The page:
Tax amnesty: a political gimmick?

In the very last half of its innings, the government has played a front foot cover drive by introducing a tax amnesty scheme. The tax amnesty scheme or reform scheme (as the prime minister said) has been divided into three major parts. Two parts of the plan are mainly related to the amnesty while the other one is a kind of tax relief to the current taxpayers.

As per the scheme, the tax base has been reduced for the salaried person and an exemption has been given to the people who are earning up to 1.2 million rupees per year.Similarly, the tax rates have also been reduced from 20 to 25 percent to 5 to 15 percent for various income groups, and the national identity card number will become income tax numbers.

On the other hand, the property sector reforms have also been introduced through this scheme by giving the idea of the abolishment of DC rate for property registration.

The last and final part of the scheme is mainly about the amnesty according to which a person can take advantage of the scheme by documenting his/her undeclared property/asset abroad, in dollar account and foreign cash asset. For this one-time documentation, the person will have to pay a penalty of two to five percent of his/her total asset worth, as per the category of the asset.

It appears that the basic idea behind this scheme is not to legalise the whole black economy but to generate revenues. The government has stated that those who will benefit from this scheme, their names will not be publicised,and they will not also be asked for their source of income.

This means, through this one-time amnesty, the asset whitening can be done at a very nominal rate of two to three percent. This whole amnesty part looks very absurd. In the past, this kind of amnesty schemes had been practised by the Musharraf and PPP governments in their respective eras. These schemes not only failed to achieve the desired target of revenue mobilisation but also the overall tax culture wasn’t improved due to these amnesties.

This amnesty scheme is another political stunt like the previous ones. The basic aim is to get political mileage by reducing the tax rates of the salaried class and nothing else.

The local and domestic tax authorities have/had failed in the past two decades to implement the scheme properly. The similar kind of practice was done in the 1990’s by the then government of PML-N. It failed due to non-serious behaviour and poor administration of the tax authorities. The FBR itself needs a kind of structural transformation.

Without that structural adjustment in the revenue mobilisation process, no amnesty scheme can be made successful in Pakistan.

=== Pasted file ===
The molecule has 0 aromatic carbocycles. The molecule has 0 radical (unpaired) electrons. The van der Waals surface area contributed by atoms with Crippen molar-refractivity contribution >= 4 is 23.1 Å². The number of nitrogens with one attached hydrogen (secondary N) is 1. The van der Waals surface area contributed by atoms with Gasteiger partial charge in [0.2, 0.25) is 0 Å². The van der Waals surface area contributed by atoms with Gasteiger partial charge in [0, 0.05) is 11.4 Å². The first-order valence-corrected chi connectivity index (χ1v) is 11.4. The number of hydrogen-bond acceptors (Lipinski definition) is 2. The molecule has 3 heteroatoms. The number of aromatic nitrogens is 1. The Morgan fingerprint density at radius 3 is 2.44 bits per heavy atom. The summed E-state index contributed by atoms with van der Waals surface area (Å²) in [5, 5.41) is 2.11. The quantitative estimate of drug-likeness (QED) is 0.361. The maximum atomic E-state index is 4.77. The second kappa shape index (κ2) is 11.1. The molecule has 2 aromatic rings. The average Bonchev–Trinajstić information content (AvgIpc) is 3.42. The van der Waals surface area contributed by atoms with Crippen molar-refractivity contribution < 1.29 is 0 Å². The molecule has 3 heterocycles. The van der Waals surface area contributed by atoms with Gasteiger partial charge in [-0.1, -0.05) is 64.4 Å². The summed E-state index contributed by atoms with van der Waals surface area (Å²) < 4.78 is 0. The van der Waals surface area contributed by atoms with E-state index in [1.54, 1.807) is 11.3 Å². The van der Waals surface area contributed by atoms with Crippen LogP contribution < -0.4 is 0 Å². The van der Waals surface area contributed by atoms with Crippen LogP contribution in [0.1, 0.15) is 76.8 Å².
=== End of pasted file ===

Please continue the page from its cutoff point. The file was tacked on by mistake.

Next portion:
In the past, such schemes not only failed to achieve the desired target of revenue mobilisation, the overall tax culture wasn’t improved either

A very similar practice has been done in the neighbourhood by the Modi government. But the difference is the rate of penalty has been significant. The Indian government imposed 40 to 45 percent penalty on the asset whitening plus disclosure of the source of income so that the proper documentation can be made, which would assure any future financial non-discrepancies.

Another vital point is the absence of target from the government side. The prime minister and his advisor are still not able to define the target of the scheme, whether it’s revenue mobilisation or the tax reforms.

If tax reform is the target, then the only solution is to document the whole revenue mobilisation process with national identity cards. Although the government has announced that at the end of this scheme the number of taxpayers will increase with the help of identity card, it looks like a dream. This kind of project implementation needs some serious structural adjustment of the whole tax system. It will not happen by only saying that from now on the national identity card number is the NTN.

The only positive of the scheme is the low tax rate for the salaried class and nothing else. The overall basic idea of the amnesty scheme is giving a kind of a relief to the elites to gains ocio-political support.

Lastly, it’s the last year of the current government. There is nothing in the scheme illustrates how the government will increase the tax net. There is a big question mark over the fate of the next elections. In these circumstances, how can an outgoing regime announce financial amnesties or the budget for the next year? We all know that a budget is future planning, and a government or a political party which is unsure of its future should avoid this kind of practice.

The writer can be reached at

Published in Daily Times, April 10th 2018.


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